Thursday, 30 November 2006

October 2006 - Harvest of Souls

The Harvest Festivals have come and gone, and we have given thanks to God for the plenty he has given us.

As I dig the last row of potatoes, I reflect on my own harvest, and start to plan for next year. The story is mixed. These knobbly tubers are the old late potato variety pink fir apple – difficult to peel, but to my taste unrivalled for flavour. The crop is good, though small due to the dry summer. It will feed us for a few months yet. The beans were another matter. The broad beans grew well, and produced hosts of flowers, but almost no pods formed. I suspect poor pollination. Bees were scarce: perhaps local swarms have been killed by the varoa mite, which is making life so difficult for beekeepers. Just three climbing French beans came up from a long row, but they and a late sowing of dwarf beans have fed us well for weeks. Last year’s seed, I tell myself: I must throw out the old and buy fresh next year. The plums were very good, the apples too. With great joy I watched the first pears form on the young espalier trees. And Susanna’s new labyrinth garden has produced a rich harvest of flowers to delight our spirits and passers-by.

In the summer arable farmers were worried by the drought, and I heard of first-cut silage being fed to beasts in July. But the Irish Farmers Journal now forecasts a 2 million tonne grain harvest, 6.8% above 2005, and after-grass is good I hear. Altogether, we all had a very great deal to give thanks for!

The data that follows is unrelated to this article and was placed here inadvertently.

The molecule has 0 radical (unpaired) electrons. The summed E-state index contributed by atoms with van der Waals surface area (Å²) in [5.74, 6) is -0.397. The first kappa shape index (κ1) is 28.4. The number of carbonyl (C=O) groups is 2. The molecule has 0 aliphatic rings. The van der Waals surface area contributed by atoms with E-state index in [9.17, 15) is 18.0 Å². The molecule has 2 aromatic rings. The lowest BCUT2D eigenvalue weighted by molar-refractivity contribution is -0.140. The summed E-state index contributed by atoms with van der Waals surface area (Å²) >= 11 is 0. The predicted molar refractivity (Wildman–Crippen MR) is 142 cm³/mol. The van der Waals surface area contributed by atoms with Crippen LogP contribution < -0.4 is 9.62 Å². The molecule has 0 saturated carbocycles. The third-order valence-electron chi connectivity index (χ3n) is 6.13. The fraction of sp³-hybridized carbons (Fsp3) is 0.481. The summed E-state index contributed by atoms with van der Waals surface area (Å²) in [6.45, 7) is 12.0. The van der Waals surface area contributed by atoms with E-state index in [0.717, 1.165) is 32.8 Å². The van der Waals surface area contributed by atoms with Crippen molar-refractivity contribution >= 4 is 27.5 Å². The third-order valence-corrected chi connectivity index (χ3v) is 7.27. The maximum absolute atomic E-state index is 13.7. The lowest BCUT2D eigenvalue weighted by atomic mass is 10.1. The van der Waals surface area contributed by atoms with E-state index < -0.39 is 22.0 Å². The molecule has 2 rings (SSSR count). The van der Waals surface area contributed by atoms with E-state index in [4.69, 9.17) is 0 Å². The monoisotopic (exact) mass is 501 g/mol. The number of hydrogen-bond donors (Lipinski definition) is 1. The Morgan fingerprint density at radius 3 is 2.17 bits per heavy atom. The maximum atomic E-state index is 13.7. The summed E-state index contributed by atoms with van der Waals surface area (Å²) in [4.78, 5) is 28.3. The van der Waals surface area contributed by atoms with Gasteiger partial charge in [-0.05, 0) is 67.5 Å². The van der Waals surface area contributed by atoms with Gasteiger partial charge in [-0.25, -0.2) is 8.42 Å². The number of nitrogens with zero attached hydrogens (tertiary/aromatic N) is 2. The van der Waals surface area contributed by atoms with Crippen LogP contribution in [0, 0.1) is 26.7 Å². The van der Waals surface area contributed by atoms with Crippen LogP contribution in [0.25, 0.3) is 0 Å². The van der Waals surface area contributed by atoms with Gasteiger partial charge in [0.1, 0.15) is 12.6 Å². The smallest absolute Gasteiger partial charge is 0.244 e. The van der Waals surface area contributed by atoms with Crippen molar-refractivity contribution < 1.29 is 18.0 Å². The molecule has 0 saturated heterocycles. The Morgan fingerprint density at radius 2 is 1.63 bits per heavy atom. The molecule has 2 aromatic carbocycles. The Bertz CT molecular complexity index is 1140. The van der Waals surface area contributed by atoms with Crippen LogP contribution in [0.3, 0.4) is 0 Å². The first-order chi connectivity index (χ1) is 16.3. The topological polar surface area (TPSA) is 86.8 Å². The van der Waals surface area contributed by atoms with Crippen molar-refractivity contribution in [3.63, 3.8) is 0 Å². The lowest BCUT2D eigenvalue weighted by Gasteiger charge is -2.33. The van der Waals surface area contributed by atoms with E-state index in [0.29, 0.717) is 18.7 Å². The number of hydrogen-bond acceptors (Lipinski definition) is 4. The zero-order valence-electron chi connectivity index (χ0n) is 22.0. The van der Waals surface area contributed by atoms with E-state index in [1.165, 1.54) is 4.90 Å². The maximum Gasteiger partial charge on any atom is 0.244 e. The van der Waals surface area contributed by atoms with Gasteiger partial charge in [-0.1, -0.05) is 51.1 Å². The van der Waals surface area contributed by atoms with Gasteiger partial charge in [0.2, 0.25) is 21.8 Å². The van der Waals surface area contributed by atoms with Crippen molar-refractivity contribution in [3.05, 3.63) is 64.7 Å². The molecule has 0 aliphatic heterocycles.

All Souls tide looms in the church calendar. I lean back on my fork and I wonder: What will Jesus make of his harvest, the harvest of souls? I am a sinner, and so are you, we all know that - though some of us are more miserable than others! Surely Jesus too will find the harvest mixed: among disappointments, I pray he may find some encouragement. He loves every soul, however knobbly, however poor the yield, we are assured. Jesus taught us to pray to our Father in heaven, and I take comfort that our loving-father God continues to show his love by giving us each day our daily bread. Without his grace we would have no harvest, though we do not deserve it.

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